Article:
Perhaps you’ve heard of Luther’s famous critique of the Epistle of James. He calls it an “epistle of straw” because he felt it lacked enough references to Christ for it to have any significant value
Out here in sunny California the church is watching as storm clouds are billowing in Sacramento. I’m sure you’ve all heard about the unsettling bill, AB 2943, being presented in the California State Assembly. If I understand it correctly (and I would be happily corrected), this bill, if it passes, would make sexual orientation change efforts illegal.
I know, I know: there’s nothing more irritating that a pastor using his kids as illustrations in a sermon. My kids agree. But, lucky for you, this is a blog and not a sermon. Plus, it really is remarkable how raising children can teach you about the nature of sin, both in the world and in yourself.
This past week, Time Magazine ran a number of articles and vignettes on what one might do to live a longer life. And this was great news! After all, death is the worst!
It is a rare treat for pastors to be able to sit alongside their families in a worship service. Okay, “treat” may not always be the most fitting word. This summer, for instance, after the way my children behaved during the divine service,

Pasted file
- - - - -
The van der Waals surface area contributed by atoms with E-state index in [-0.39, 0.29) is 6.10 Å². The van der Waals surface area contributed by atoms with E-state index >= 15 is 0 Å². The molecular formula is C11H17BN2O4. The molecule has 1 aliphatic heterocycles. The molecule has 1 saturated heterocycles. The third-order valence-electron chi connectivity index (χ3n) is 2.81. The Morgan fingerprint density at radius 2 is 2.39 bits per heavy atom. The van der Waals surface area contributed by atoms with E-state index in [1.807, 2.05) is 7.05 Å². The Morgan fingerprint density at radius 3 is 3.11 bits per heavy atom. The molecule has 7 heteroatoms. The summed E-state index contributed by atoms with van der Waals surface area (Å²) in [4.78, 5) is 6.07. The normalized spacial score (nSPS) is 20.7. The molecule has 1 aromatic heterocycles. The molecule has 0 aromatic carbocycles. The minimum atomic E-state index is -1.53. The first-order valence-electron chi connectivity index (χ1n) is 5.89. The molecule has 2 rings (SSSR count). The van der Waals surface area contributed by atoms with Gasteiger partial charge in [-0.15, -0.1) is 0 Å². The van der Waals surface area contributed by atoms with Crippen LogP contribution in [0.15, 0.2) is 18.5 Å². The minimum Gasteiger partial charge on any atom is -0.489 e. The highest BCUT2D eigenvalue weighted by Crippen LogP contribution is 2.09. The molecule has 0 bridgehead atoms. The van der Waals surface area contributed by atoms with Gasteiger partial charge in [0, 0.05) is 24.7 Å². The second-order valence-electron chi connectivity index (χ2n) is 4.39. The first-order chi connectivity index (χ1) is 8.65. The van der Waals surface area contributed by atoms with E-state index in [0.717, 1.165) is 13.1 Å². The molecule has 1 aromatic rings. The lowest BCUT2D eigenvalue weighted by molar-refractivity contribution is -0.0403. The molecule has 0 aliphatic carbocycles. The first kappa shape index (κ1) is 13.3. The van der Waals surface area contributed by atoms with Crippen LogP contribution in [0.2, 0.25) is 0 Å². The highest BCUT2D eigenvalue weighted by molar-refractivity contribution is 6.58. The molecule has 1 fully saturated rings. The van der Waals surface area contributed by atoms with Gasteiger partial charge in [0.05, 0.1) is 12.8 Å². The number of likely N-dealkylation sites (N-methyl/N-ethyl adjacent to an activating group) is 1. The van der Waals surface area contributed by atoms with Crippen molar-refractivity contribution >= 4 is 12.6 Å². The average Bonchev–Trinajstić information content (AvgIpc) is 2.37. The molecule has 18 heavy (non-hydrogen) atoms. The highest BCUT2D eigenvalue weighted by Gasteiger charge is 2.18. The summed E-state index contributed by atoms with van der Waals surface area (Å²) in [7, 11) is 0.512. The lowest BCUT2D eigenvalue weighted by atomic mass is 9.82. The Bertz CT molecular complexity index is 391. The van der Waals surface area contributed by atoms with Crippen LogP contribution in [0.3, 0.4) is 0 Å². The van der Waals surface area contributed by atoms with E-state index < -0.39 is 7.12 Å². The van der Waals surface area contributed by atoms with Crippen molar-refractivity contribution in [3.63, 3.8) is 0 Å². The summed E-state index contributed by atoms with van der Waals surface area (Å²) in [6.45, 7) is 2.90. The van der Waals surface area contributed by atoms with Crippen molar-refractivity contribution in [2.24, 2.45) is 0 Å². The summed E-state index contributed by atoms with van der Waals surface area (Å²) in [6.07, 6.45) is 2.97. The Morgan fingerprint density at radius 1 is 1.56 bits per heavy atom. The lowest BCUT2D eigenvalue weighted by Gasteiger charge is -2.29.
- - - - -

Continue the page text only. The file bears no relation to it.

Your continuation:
“We don’t want to impose our religion on her. We are going to let her decide what she wants to believe.” Many pastors know the disappointment that comes from these words.
Now that the 500th Anniversary of Luther’s initial protest has come and gone, can we finally stop talking about the Reformation? No chance!
I’ll never forget the first time I saw my first “fire and brimstone” street preachers. I was descending the stairs outside a Denver Nuggets basketball game at the old McNichols Sports Arena when I caught my first glimpse:
I am not much for ghosts. I don’t believe we get visits from the dead, at least not in any sort of positive way (Samuel was no fan of being called forth by Saul, after all). But, there are nights I find myself awake and frightened by things I long thought dead. Sins of the past haunt me.
Have you heard the news? The church is dying! At least, that’s what every ecclesiastical demographic study is telling us. You’ve read the fear-mongering headlines, right?